Cathodic reduction reactions

Similar to anode, there are several enzymes studied at cathode for completing the reduction reactions. Most of these cathodic enzymes are typically multi-copper oxidases, such as laccases [163], bilirubin oxidase [167], peroxidases [225], etc., which are capable of fourelectron O2 reduction [261]. Laccases are generally employed under slightly acidic conditions, while bilirubin oxidase has its activity in more alkaline media which allows it to be used at neutral pH. Apart from these, several other enzymes such as cytochrome oxidase and cytochrome c, have also been employed at cathodes in e-BES. In the case of H2O2 reduction, microperoxidase [99,225] and horseradish peroxidase [262] are commonly used as electrocatalytic enzymes. A comprehensive list enzymes used at cathode in e-BES was depicted in Table 2.

Enzyme Oxidizer/Electron acceptor Natural/ Artificial electron donor Co-factor Half-cell reaction Reference
Laccase O2   Cu O2+4H++4e-→2H2O [226,228,239,263]
Bilirubin oxidase O2   Cu O2+4H++4e-→2H2O [229,231-232]
Chloroperoxidase H2O2   Heme H2O2+2H++2e-→2H2O [21]
Cytochrome c peroxidase H2O2   Heme H2O2+2H++2e-→2H2O [19]
Microperoxidase H2O2   Heme H2O2+2H++2e-→2H2O [28,237,264]
Horseradish peroxidase H2O2   Heme H2O2+2H++2e-→2H2O [262]
Fumarate reductase Fumarate FAD Fe-S Fumarate+2H++2e- → Succinate [264]
Alcohol dehydrogenase Formaldehyde Neutral red NAD Formaldehyde+2H++2e- → Methanol [265]
Formaldehyde dehydrogenase Formate Neutral red NAD Formate + 2H++2e- → Formaldehyde + H2O [265]
Formate dehydrogenase HCO3- Neutral red NAD HCO3-+2H++2e- → Formate [265]
Carbonic anhydrase CO2 Neutral red   CO2+H2O → HCO3-+H+ [265]
Hydrogenase H+ Methyl viologen Fe-S 2H++2e- → H2 [238]

Table 2: Some of the most studied enzymes for cathodic reduction and their respective reactions.

The cathodic reduction reaction is as crucial as anodic oxidation for the completion of the circuit in the electrochemical cell, and needs a terminal electron acceptor, such as oxygen. Various metallic catalysts, such as platinum, have been used to increase both selectivity and electrode kinetics towards reduction reactions at cathodes. However, enzyme-catalyzed cathodes are more efficient [266]. Multiple copper oxidases appear highly relevant in scientific literature, especially laccases, due to their high reduction potential, capacity to utilize multi-atomic reaction sites, flexibility of interatomic distances and the positive influence of residues adjacent to the active site on reaction mechanism [263,267-270]. Laccases from fungal origin are most extensively studied due to the higher redox potential (~0.58 V vs Ag/ AgCl), ligand co-ordination geometry, and the presence of weakly axially co-ordinated residues contributing to the difference in redox potential [30]. However, these fungal laccases are inhibited by hydroxyl ions and, to a lesser extent, by chloride [271], which limits their usage at biocathodes. Apart from this, laccases from plants [263] and bacteria [272,273] have been also studied, but they have a low reduction potential (~0.23 V vs Ag/AgCl). The higher reduction potential of some laccases close to the thermodynamic potential for oxygen reduction enables the effective reduction reaction at cathode. Laccases were adsorbed on graphite [263,274], carbon aerogel, HOPG [183], carbon nanotubes [184,275-277], nanoparticles [278-280], gold nanoparticles [281] to enhance electron transfer rates from laccases. Alternatively, retention of the enzyme behind a membrane at electrode surface [282] and chemical derivatisation to retain laccase through hydrophobic pockets were also studied to enhance the electron transfer rates [283]. Laccases cross-linked with an osmium-based redox polymer on carbon electrodes were shown to provide steady-state current densities [284]. Bilirubin oxidase [229,231,232] and cytochrome oxidase [285] were studied as alternative to laccases at cathode for O2 reduction and peroxidases have been well studied for the application in e-BES.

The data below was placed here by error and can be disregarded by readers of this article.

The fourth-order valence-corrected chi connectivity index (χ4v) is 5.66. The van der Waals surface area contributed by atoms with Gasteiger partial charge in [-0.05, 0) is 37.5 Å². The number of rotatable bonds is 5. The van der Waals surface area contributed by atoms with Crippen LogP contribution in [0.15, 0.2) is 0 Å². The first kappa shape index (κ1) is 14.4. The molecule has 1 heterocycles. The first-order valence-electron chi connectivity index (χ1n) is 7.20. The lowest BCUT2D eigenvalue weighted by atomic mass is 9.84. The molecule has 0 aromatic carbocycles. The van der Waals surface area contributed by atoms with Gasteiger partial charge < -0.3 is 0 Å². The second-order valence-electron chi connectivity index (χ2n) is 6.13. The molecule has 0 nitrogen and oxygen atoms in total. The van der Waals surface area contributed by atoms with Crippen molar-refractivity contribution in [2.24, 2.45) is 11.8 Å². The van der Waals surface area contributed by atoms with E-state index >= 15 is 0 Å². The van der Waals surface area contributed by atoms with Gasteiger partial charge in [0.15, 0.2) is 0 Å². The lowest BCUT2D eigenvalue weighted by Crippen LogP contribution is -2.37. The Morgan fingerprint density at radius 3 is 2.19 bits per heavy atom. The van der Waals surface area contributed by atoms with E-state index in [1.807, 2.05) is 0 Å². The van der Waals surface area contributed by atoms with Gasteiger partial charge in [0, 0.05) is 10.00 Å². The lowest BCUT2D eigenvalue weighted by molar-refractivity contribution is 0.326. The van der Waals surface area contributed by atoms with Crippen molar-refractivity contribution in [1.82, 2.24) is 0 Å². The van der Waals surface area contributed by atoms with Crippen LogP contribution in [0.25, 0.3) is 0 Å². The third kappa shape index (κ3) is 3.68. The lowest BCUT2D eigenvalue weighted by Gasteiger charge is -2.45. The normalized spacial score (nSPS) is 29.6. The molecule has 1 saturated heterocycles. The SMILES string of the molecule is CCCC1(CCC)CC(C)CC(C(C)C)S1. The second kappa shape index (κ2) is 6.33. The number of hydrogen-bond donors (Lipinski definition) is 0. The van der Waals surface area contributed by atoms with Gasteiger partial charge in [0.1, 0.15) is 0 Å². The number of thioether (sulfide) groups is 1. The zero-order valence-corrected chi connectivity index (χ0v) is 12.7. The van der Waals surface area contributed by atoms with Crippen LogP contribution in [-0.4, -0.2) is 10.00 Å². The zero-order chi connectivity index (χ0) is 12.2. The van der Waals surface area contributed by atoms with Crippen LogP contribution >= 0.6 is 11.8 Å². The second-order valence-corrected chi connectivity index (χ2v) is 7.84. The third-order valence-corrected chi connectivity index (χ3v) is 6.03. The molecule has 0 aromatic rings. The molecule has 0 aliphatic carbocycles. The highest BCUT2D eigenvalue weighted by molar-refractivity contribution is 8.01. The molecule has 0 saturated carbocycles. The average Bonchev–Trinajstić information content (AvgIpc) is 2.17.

Hydrogen peroxide (H2O2) is considered as a stronger oxidant than O2 at cathode in e-BES which can be oxidized by highly active peroxidases as the cathodic electrocatalyst [286,287]. Horseradish peroxidase, cytochrome c peroxidases and microproxidases are the common peroxidases used in e-BES [19,28,237,262,264]. Apart from these electron acceptors, few other oxidized substrates such as formate, fumerate, aldehydes, etc., were also being studied recently at the cathode of e-BES [54,238,265]. Considering these substrates for their reduction at cathode has opened new windows in the electrosynthesis research where single/multiple enzymes can be used to reduce the unwanted/waste substrates to potential value added products with the help of in situ generated reducing equivalents (H+ and e-) (see section about Enzymes for electrosynthesis).

Novel enzymes and their applications: Apart from these well studied enzymes, there are several enzymes being studied for their application in the enzymatic electrosynthesis as depicted in the Table 1 and 2. However, certain enzymes should be mentioned here for their novel applications. Peroxidases such as horseradish peroxidase, chloroperoxidase, lignin peroxidase, etc., are well known for their application in treatment of complex and toxic pollutants. For instance, chloroperoxidase has proven highly valuable in the catalysis of epoxidations, hydroxylation, and oxidation of alcohols and indole. Heteroatom oxidation (N- and S- oxidation) has also been achieved; therefore, oxidation of heterocyclic sulfur compounds present in fuels and the modification of petroporphyrins and asphaltene molecules are two promising large-scale applications for e.g. petroleum industry, in order to improve the quality of petroleum and petroleum fuels, as well as for reducing their environmental polluting effects [288]. Studies on this enzyme were also extended to understand DET [215], immobilized on mesoporous materials [288], ionic liquid-modified carbon electrodes [215] and with conductive polymers [289]. Moreover, this enzyme can also be applied at anodes for electrochemical heteroatom oxidation (N- and S-oxidation) with simultaneous cathodic reduction of O2 and H2O2 [215,289].